Thursday, March 6. 2008
Noticed this in the Wichita Eagle this morning: Kathleen Hennessey: Vegas clinic may have sickened thousands:
A day or two ago there was another story about people who had dental fixtures (crowns, bridges) installed that turned out to be tainted with lead. Last year there was a scandal in Kansas City where a hard-pressed pharmacist was trying to squeeze some profits by diluting chemo treatments. These stories remind one how utterly dependent we are on our ability to trust businesses to provide professional quality goods and services. We have no way to check up on every such detail, and most of us wouldn't even think of such matters -- without trust there is literally no end to our consumption by paranoia.
On the other hand, it is plain that businesses have incentives to cut costs and scrape profits any way they can get away with. Their opportunities to do so increase when we cut back government regulation and inspections, and when we limit the opportunities for injured parties to sue for malfeasance -- trends that have been amply supported by propaganda from right-wing think tanks and acts and legislation from the Bush administration. But more damaging still has been the propagation of the "greed is good" attitude, which urges everyone to look out for themselves, and blames those who fall victim for failing to take responsibility for their own fates. As this attitude takes over, we will sink ever deeper into a Hobbesian war of all against all. That this hasn't happened thus far is because most workers and more than a few businessmen still have some sense of professional ethics, but these examples show how those ethics are eroding.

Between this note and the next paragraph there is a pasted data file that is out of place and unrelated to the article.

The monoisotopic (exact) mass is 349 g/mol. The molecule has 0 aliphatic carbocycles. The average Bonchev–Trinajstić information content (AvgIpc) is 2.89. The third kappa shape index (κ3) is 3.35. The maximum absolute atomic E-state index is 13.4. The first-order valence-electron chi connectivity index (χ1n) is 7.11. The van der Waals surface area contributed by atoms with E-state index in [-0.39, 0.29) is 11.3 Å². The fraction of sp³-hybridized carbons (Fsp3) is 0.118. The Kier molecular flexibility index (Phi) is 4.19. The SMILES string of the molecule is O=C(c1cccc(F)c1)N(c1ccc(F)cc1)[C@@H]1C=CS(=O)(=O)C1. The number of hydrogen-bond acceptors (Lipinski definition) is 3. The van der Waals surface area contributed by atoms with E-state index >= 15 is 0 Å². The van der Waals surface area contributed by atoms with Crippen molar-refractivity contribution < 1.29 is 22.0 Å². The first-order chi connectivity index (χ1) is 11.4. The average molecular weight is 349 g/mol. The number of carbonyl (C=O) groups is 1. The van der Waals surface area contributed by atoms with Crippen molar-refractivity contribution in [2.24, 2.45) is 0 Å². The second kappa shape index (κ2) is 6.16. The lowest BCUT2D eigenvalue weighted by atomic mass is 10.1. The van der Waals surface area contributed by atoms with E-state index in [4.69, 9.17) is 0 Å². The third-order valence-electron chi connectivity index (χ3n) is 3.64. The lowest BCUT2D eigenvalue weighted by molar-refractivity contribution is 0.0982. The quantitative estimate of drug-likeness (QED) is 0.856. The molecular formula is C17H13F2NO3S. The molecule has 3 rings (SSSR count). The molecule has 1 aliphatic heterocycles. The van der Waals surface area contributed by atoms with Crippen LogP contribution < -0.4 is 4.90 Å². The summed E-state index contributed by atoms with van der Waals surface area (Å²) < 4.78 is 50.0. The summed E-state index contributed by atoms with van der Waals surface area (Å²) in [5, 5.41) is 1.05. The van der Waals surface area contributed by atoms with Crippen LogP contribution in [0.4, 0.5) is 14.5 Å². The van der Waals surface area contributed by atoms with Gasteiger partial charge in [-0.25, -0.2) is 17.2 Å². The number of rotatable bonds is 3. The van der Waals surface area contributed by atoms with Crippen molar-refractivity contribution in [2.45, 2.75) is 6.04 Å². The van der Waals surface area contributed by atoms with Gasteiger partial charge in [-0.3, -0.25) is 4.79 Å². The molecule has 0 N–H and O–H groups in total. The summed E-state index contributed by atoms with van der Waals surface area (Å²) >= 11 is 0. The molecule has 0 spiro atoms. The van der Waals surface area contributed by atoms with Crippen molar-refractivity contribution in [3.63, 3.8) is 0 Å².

On the same page was an article about how 5 million elderly Americans are now at risk of starvation. This again reflects the right-wing's "personal responsibility" propaganda: blame those who are unable to cope with the system, in many cases people who have merely suffered personal misfortune that hardly anyone could have anticipated and prevented -- a neat way to excuse the fortunate from the shame they should feel over the plight of their fellow citizens. This article could also have pointed out that we normally associate stories of starvation with third world countries. That this is happening here is one more proof that the United States is becoming one.
The lead article on the same page was about Bush endorsing McCain for president. The baton passes. The legacy continues.